The New Jersey Assembly could give final legislative approval Thursday to a measure that would remove the risk of lawsuits for using a life-saving device in the absence of emergency medical technicians or other certified personnel.
An increasing number of public places now have automated external defibrillators to assist cardiac arrest victims. New Jersey requires anyone who uses those devices to be certified.
Legislation sponsored by Assemblyman Joe Cryan, D-Union, would eliminate that requirement and give immunity from civil lawsuits to anyone who steps forward in an emergency to operate a defibrillator.
“At the soccer game for your son or daughter, and someone falls into cardiac arrest and the defibrillator is there — whether someone can be certified or not, the technology will walk you through it and potentially save a life,” said Cryan.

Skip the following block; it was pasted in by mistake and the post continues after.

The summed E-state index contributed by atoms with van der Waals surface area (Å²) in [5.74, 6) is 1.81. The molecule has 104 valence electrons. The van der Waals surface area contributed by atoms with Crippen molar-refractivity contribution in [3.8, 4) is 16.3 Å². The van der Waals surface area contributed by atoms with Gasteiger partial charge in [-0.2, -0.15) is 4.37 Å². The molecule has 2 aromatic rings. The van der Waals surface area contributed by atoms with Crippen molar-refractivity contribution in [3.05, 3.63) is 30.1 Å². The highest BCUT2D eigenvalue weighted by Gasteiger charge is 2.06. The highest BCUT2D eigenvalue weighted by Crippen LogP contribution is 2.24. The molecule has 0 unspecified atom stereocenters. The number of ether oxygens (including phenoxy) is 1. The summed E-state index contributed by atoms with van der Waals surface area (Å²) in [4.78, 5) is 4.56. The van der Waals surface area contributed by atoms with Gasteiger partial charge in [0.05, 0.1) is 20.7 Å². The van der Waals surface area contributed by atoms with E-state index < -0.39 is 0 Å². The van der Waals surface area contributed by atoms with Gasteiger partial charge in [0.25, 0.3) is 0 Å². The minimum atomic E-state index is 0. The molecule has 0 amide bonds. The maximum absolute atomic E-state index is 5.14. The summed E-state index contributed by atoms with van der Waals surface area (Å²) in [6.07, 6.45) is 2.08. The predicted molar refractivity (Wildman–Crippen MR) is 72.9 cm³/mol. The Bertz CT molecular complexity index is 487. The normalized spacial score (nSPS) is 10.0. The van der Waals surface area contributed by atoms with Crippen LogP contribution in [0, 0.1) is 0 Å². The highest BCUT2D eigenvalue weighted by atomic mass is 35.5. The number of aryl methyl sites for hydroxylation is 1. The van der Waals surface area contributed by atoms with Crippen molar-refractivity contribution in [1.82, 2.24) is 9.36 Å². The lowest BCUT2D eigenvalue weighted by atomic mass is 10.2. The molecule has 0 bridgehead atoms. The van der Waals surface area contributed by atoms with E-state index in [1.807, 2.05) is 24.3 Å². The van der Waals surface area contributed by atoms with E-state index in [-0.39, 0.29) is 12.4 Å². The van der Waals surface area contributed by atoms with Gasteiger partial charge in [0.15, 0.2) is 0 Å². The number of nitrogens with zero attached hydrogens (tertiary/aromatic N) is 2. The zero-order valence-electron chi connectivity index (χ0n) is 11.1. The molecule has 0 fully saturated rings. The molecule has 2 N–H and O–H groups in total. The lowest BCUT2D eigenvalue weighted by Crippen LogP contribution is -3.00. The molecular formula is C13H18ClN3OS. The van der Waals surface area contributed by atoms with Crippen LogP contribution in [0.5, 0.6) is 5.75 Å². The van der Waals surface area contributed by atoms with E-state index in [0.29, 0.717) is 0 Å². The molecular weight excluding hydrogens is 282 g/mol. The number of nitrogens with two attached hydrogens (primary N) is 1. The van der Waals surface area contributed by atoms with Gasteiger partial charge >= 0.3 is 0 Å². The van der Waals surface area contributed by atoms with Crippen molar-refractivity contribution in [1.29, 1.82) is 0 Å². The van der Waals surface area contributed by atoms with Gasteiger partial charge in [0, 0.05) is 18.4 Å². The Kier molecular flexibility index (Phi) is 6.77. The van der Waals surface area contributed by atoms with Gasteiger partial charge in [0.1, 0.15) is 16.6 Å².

Employees at health clubs, nursing homes, and facilities that have defibrillators still will be required to have CPR certification.
“We want to encourage people to step up, be a good Samaritan, and not be fearful of well-intentioned folks who want to do the right thing in an emergency situation,” Cryan said.